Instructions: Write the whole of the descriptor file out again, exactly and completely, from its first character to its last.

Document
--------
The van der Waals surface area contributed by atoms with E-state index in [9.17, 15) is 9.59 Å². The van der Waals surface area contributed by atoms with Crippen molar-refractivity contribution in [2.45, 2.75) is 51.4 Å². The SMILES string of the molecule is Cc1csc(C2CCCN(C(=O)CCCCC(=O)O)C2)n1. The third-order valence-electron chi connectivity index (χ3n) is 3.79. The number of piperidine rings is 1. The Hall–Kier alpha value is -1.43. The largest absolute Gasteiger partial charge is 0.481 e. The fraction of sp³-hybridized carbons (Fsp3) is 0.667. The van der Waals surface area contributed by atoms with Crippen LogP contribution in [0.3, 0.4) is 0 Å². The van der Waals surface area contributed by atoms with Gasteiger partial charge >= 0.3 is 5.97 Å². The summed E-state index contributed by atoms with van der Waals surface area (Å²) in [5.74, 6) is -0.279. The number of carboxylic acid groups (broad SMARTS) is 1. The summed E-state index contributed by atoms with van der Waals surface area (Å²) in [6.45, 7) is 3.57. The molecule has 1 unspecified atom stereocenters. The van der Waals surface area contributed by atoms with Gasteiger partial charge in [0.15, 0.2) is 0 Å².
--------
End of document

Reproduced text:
The van der Waals surface area contributed by atoms with E-state index in [9.17, 15) is 9.59 Å². The van der Waals surface area contributed by atoms with Crippen molar-refractivity contribution in [2.45, 2.75) is 51.4 Å². The SMILES string of the molecule is Cc1csc(C2CCCN(C(=O)CCCCC(=O)O)C2)n1. The third-order valence-electron chi connectivity index (χ3n) is 3.79. The number of piperidine rings is 1. The Hall–Kier alpha value is -1.43. The largest absolute Gasteiger partial charge is 0.481 e. The fraction of sp³-hybridized carbons (Fsp3) is 0.667. The van der Waals surface area contributed by atoms with Crippen LogP contribution in [0.3, 0.4) is 0 Å². The van der Waals surface area contributed by atoms with Gasteiger partial charge >= 0.3 is 5.97 Å². The summed E-state index contributed by atoms with van der Waals surface area (Å²) in [5.74, 6) is -0.279. The number of carboxylic acid groups (broad SMARTS) is 1. The summed E-state index contributed by atoms with van der Waals surface area (Å²) in [6.45, 7) is 3.57. The molecule has 1 unspecified atom stereocenters. The van der Waals surface area contributed by atoms with Gasteiger partial charge in [0.15, 0.2) is 0 Å².